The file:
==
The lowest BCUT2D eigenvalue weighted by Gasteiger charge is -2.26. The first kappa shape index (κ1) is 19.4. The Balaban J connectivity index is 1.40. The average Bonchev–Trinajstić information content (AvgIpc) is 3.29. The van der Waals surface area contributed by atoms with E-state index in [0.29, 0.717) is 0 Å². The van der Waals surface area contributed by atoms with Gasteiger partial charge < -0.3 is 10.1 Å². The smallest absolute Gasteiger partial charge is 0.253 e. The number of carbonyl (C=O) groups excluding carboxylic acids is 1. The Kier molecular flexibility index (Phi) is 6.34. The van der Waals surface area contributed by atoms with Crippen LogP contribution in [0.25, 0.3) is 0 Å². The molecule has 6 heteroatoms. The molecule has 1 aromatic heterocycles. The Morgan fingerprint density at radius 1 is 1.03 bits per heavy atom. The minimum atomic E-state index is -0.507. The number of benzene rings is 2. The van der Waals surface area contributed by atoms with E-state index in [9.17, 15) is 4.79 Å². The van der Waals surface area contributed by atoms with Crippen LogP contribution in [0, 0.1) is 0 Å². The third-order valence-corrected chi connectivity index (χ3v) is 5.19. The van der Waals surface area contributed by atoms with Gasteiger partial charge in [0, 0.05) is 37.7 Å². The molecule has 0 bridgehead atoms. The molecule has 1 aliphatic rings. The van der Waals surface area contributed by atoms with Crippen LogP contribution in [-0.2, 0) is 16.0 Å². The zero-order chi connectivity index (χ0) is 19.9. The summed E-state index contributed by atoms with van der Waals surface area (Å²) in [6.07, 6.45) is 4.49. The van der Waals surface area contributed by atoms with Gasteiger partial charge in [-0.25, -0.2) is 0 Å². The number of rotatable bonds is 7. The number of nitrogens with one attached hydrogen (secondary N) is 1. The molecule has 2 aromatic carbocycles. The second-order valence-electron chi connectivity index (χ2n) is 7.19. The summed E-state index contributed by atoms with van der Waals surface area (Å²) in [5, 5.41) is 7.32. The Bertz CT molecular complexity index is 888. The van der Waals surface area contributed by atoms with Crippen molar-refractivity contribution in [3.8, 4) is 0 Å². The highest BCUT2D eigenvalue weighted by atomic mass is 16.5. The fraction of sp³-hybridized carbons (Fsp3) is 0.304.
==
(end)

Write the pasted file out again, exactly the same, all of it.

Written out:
The lowest BCUT2D eigenvalue weighted by Gasteiger charge is -2.26. The first kappa shape index (κ1) is 19.4. The Balaban J connectivity index is 1.40. The average Bonchev–Trinajstić information content (AvgIpc) is 3.29. The van der Waals surface area contributed by atoms with E-state index in [0.29, 0.717) is 0 Å². The van der Waals surface area contributed by atoms with Gasteiger partial charge < -0.3 is 10.1 Å². The smallest absolute Gasteiger partial charge is 0.253 e. The number of carbonyl (C=O) groups excluding carboxylic acids is 1. The Kier molecular flexibility index (Phi) is 6.34. The van der Waals surface area contributed by atoms with Crippen LogP contribution in [0.25, 0.3) is 0 Å². The molecule has 6 heteroatoms. The molecule has 1 aromatic heterocycles. The Morgan fingerprint density at radius 1 is 1.03 bits per heavy atom. The minimum atomic E-state index is -0.507. The number of benzene rings is 2. The van der Waals surface area contributed by atoms with E-state index in [9.17, 15) is 4.79 Å². The van der Waals surface area contributed by atoms with Crippen LogP contribution in [0, 0.1) is 0 Å². The third-order valence-corrected chi connectivity index (χ3v) is 5.19. The van der Waals surface area contributed by atoms with Gasteiger partial charge in [0, 0.05) is 37.7 Å². The molecule has 0 bridgehead atoms. The molecule has 1 aliphatic rings. The van der Waals surface area contributed by atoms with Crippen LogP contribution in [-0.2, 0) is 16.0 Å². The zero-order chi connectivity index (χ0) is 19.9. The summed E-state index contributed by atoms with van der Waals surface area (Å²) in [6.07, 6.45) is 4.49. The van der Waals surface area contributed by atoms with Gasteiger partial charge in [-0.25, -0.2) is 0 Å². The number of rotatable bonds is 7. The number of nitrogens with one attached hydrogen (secondary N) is 1. The molecule has 2 aromatic carbocycles. The second-order valence-electron chi connectivity index (χ2n) is 7.19. The summed E-state index contributed by atoms with van der Waals surface area (Å²) in [5, 5.41) is 7.32. The Bertz CT molecular complexity index is 888. The van der Waals surface area contributed by atoms with Crippen molar-refractivity contribution in [3.8, 4) is 0 Å². The highest BCUT2D eigenvalue weighted by atomic mass is 16.5. The fraction of sp³-hybridized carbons (Fsp3) is 0.304.